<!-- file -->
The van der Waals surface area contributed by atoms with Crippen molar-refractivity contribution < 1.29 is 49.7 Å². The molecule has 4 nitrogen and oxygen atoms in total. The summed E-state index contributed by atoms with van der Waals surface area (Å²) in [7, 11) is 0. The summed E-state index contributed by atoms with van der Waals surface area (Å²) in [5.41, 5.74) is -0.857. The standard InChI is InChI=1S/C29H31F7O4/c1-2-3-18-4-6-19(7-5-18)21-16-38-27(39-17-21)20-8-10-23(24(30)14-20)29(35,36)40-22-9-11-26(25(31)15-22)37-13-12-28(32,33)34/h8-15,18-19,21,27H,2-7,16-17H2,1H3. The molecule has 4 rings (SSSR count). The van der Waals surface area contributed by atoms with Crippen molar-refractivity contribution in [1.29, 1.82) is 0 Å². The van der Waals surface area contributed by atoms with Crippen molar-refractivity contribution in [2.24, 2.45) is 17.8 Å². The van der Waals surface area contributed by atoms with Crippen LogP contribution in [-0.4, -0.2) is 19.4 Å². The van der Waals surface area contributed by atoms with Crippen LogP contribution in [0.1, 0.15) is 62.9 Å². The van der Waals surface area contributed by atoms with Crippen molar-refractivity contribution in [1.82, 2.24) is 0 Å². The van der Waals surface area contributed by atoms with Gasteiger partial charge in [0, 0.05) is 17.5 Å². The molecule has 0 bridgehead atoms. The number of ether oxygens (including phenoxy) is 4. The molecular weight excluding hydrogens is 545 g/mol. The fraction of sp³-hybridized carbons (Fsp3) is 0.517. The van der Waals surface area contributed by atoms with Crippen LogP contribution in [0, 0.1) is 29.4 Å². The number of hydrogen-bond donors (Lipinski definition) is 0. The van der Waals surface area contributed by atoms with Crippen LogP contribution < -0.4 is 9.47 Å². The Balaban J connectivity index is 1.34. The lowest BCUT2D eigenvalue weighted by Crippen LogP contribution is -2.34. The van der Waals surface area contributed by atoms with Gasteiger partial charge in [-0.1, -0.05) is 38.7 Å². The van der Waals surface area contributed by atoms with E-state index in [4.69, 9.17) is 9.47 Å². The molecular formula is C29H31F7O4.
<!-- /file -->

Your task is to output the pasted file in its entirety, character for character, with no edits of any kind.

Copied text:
The van der Waals surface area contributed by atoms with Crippen molar-refractivity contribution < 1.29 is 49.7 Å². The molecule has 4 nitrogen and oxygen atoms in total. The summed E-state index contributed by atoms with van der Waals surface area (Å²) in [7, 11) is 0. The summed E-state index contributed by atoms with van der Waals surface area (Å²) in [5.41, 5.74) is -0.857. The standard InChI is InChI=1S/C29H31F7O4/c1-2-3-18-4-6-19(7-5-18)21-16-38-27(39-17-21)20-8-10-23(24(30)14-20)29(35,36)40-22-9-11-26(25(31)15-22)37-13-12-28(32,33)34/h8-15,18-19,21,27H,2-7,16-17H2,1H3. The molecule has 4 rings (SSSR count). The van der Waals surface area contributed by atoms with Crippen molar-refractivity contribution in [1.29, 1.82) is 0 Å². The van der Waals surface area contributed by atoms with Crippen molar-refractivity contribution in [2.24, 2.45) is 17.8 Å². The van der Waals surface area contributed by atoms with Crippen LogP contribution in [-0.4, -0.2) is 19.4 Å². The van der Waals surface area contributed by atoms with Crippen LogP contribution in [0.1, 0.15) is 62.9 Å². The van der Waals surface area contributed by atoms with Crippen molar-refractivity contribution in [1.82, 2.24) is 0 Å². The van der Waals surface area contributed by atoms with Gasteiger partial charge in [0, 0.05) is 17.5 Å². The molecule has 0 bridgehead atoms. The number of ether oxygens (including phenoxy) is 4. The molecular weight excluding hydrogens is 545 g/mol. The fraction of sp³-hybridized carbons (Fsp3) is 0.517. The van der Waals surface area contributed by atoms with Crippen LogP contribution in [0, 0.1) is 29.4 Å². The number of hydrogen-bond donors (Lipinski definition) is 0. The van der Waals surface area contributed by atoms with Crippen LogP contribution < -0.4 is 9.47 Å². The Balaban J connectivity index is 1.34. The lowest BCUT2D eigenvalue weighted by Crippen LogP contribution is -2.34. The van der Waals surface area contributed by atoms with Gasteiger partial charge in [-0.1, -0.05) is 38.7 Å². The van der Waals surface area contributed by atoms with E-state index in [4.69, 9.17) is 9.47 Å². The molecular formula is C29H31F7O4.